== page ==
Intelligent systems for safe and efficient road transport

By allowing vehicles to exchange information with each other and with road infrastructure using wireless technology, Cooperative Intelligent Transport Systems (C-ITS) have the potential to cut accidents and congestion. An EU-funded project is laying the groundwork for their large-scale deployment.

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Countries
Countries
  Algeria
  Argentina
  Australia
  Austria
  Bangladesh
  Belarus
  Belgium
  Benin
  Bolivia
  Bosnia and Herzegovina
  Brazil
  Bulgaria
  Burkina Faso
  Cambodia
  Cameroon
  Canada
  Cape Verde
  Chile
  China
  Colombia
  Costa Rica
  Croatia
  Cyprus
  Czechia
  Denmark
  Ecuador
  Egypt
  Estonia
  Ethiopia
  Faroe Islands
  Finland
  France
  French Polynesia
  Georgia


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Published: 14 June 2019  
Related theme(s) and subtheme(s)
Information societyInformation technology  |  Telecommunications
Innovation
Research policyHorizon 2020
TransportIntermodality  |  Road
Countries involved in the project described in the article
Belgium  |  Denmark  |  France  |  Germany  |  Greece  |  Italy  |  Netherlands  |  Spain  |  United Kingdom
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Intelligent systems for safe and efficient road transport

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© envfx #90539628, source: stock.adobe.com 2019

Considerable progress has been made in developing C-ITS recently, with many projects demonstrating the benefits. However, existing systems have largely been designed with different aims in mind and were set up independently of each other. Thus, they lack the common communication architecture needed for wider application of the technologies.

To solve this problem, the EU-funded C-MOBILE project is demonstrating C-ITS solutions in real-life conditions across Europe based on a standardised process. These solutions supply information to drivers, such as on parking availability, roadworks, changes in speed limits due to road, traffic or weather conditions, fuel-efficient driving, slow or stationary vehicles, approaching motorcycles or emergency vehicles, and blind spots. There are also warning systems for pedestrians and other vulnerable road users.

Such an extensive, fully integrated range of services can pave the way for the deployment of a standard EU-wide C-ITS network. This should help reduce the number of injuries and deaths in the EU, and lead to smoother traffic flows, shorter journey times and lower environmental impacts.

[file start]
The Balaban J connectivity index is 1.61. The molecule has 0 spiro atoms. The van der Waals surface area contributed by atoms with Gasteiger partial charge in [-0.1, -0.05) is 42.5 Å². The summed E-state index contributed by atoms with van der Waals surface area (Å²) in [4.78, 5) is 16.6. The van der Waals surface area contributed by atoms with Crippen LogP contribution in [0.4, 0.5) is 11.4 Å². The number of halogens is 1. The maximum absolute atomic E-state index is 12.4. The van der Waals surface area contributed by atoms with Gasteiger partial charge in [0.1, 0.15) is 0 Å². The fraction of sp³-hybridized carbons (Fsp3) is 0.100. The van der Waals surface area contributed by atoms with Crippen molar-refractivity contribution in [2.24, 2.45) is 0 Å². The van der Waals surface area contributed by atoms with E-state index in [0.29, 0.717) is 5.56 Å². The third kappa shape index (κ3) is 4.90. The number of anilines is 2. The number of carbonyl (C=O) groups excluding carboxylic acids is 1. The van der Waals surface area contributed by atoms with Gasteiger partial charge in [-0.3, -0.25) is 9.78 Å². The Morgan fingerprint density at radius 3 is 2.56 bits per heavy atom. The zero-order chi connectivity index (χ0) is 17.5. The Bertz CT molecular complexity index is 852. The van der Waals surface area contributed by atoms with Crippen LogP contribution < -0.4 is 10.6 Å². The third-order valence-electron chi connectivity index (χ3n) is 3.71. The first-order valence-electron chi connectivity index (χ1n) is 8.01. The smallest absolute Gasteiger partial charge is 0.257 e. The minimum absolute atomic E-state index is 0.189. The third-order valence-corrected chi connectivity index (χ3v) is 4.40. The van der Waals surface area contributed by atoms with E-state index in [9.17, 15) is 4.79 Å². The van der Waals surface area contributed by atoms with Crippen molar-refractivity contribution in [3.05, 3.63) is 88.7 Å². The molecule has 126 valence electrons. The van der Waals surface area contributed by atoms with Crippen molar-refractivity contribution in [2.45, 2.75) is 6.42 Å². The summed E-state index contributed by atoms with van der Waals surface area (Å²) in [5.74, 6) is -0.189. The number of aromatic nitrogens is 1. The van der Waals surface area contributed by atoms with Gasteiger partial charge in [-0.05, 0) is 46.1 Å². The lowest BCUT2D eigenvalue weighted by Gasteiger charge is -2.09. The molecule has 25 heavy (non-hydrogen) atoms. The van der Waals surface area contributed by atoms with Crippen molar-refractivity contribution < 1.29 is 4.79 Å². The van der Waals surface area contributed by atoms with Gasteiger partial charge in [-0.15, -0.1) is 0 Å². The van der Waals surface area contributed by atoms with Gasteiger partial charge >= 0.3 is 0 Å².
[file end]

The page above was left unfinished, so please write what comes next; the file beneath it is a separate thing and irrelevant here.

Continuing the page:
‘The main aim of C-MOBILE is to allow the large-scale implementation of new transport technologies across Europe,’ says project coordinator Alex Vallejo of Applus IDIADA in Spain. ‘Drivers and road infrastructure managers will be able to share real-time information and use it to coordinate their actions. Connectivity between vehicles and infrastructure, such as traffic lights, Traffic Management Centres or variable-message signs, is expected to greatly improve road safety, traffic efficiency and driving comfort. As a result, drivers will be able to make better decisions and adapt to changing situations.’

Eight deployment sites

C-MOBILE’s solutions are being demonstrated over large urban and extra-urban areas in and around the cities of Barcelona, Bilbao and Vigo in Spain, Bordeaux in France, Copenhagen in Denmark, Newcastle in the UK and Thessaloniki in Greece, as well as in the Dutch province of North Brabant.

Having served as pilot sites for C-ITS research under previous projects, most of these places had already installed the appropriate infrastructure installed. C-MOBILE has integrated their systems with cellular technology to create hybrid architecture for secure and reliable communication. The new architecture ensures the compatibility of the different systems, and the project partners hope that by demonstrating its benefits they can persuade other cities to adopt it.

The right services at the right price

Cost-benefit analyses and business models formulated under the project will help local authorities deploy the C-ITS services they need and to ensure that these services operate at an acceptable price for users.

‘From an economic perspective, C-MOBILE aims to improve transport operations and contribute to more sustainable activities and economies of scale, including at the local level,’ says Vallejo. ‘The project will also help increase return on investment in transport technologies and infrastructure, primarily for the public sector. At the micro level, it will develop economically viable products, services and applications which can be commercially exploited.’

The partners are now working with public authorities, highway agencies, public transport companies and representatives of user groups, including vulnerable road users, to enhance the services and establish relationships that endure beyond project end.

They are also exploring commonalities between European and North American C-ITS. An agreement with the US Department of Transportation in November 2017 envisages setting up a harmonised architecture and a shared roadmap as the basis for identifying collaboration points both during the project and in the future.

Project details

  • Project acronym: C-MOBILE
  • Participants: Spain (Coordinator), Denmark, Netherlands, UK, Greece, Belgium, France, Italy, Germany
  • Project N°: 723311
  • Total costs: € 15 059 453
  • EU contribution: € 12 575 000
  • Duration: June 2017 to November 2020

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